Once we have analyzed the social groups that made up the parliament, we must synthesize the parliamentary functions in the Middle Ages in order to know what was done in an assembly of this type although some elements have already been described in previous explanations. Let’s start with some basic annotations to clarify concepts. The first thing that we must keep in mind is that a medieval parliament is not democratic at all, it is not voted in any case, despite controlling royal activity. The organ of governmental power is the royal council, which is where the monarch dispatches state affairs with his officers. The institution meets when the ministers must give an account of what is happening in the kingdom and also when the king has a need, usually of a fiscal nature, and decides to summon it. Within the parliamentary game, the king exposes his fiscal needs and negotiates with
the representatives the amount to donate for the community of the kingdom and then go on to develop their complaints and their possible solution, therefore the initiative is always from the king and his political preponderance is constantly underlined.
Historians have highlighted seven functions of the medieval parliament: the discussion of state affairs such as foreign policy, the adoption of laws, the imposition of new taxation, the hearing of petitions, issues related to justice as criminal and civil causes, matters of personal promotion and issues related to feudal law such as homage32. Of all this, we will deal with the four most important issues, the law, taxation, claims and finally, the statute of the delegates.
As for the legislation, theoretically, if a regulation was established concerning the alteration of the Common Law, it should be presented in the form of a Statute and therefore the consensus with the parliament should be sought, but if the law did not affect the entire kingdom , an Ordinance was created only with the king’s mandate. The parliament also served as a court of law, behind the jurisprudence taught by the king.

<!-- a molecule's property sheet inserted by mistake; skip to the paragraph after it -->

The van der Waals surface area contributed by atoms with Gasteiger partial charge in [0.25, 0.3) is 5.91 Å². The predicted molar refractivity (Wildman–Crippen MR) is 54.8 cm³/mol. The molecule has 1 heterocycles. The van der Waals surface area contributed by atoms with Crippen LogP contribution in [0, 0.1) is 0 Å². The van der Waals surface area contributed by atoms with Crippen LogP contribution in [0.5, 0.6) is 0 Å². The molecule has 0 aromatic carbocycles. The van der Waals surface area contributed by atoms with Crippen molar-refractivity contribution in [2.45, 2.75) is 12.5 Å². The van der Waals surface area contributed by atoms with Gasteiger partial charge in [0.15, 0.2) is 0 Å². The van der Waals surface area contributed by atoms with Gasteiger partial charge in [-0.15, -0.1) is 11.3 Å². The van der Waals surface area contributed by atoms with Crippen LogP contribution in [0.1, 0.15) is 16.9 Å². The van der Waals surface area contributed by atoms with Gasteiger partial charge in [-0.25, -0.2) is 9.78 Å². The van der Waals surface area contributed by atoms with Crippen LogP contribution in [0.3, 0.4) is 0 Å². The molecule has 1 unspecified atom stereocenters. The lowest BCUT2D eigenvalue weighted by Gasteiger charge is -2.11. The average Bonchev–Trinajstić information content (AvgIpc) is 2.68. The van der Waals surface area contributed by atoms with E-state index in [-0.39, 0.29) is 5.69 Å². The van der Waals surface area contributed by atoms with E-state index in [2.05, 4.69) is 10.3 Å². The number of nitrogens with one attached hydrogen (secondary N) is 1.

If we analyze taxation, a fundamental part of the parliamentary functions we must emphasize that from Eduardo I the concessions of services (pecuniary amount granted to the king in an extraordinary way) were increasing highlighting the period of the Hundred Years War (1337-1453). The assessments were of two types: indirect and direct. As for the former, it consisted of taxing import and export duties, and their demand by the king should be authorized with the consent of parliament.
These indirect rates began to be limited in time, but later sequences were established to grant them to the king. Direct taxes consisted of taxing the fifteenth or tenth part of all the real estate of the population. Recall that the privileged were exempt from paying direct taxes and not, indirect valuation, so that within the fiscal functions of parliament, it is the common ones who had the most to gain or lose with the measures. Then, the parliament had to decide how many tenths or tenths it should grant on each occasion, on who and how many quotas should be collected. Even so, sometimes other direct taxes such as the poll tax were imposed in 1391.
As for the petitions presented in parliament, they were of two types: singular and common. The former owe their name to an individual or group that made a request to the monarch on any subject, whether the parliament met or not. These singular requests passed to the hands of specialized Judges, who analyzed them and if there was no problem, they solved the demand, but if not, it was raised to the royal council and the king himself to be treated in person.
The common petitions were generated by the parliamentary commons themselves, who were in parliament and the matter was treated as “complaints made by the common people.” All of them passed to the royal council and the king treated them personally and responded to them in the parliament itself, giving rise to numerous statutes.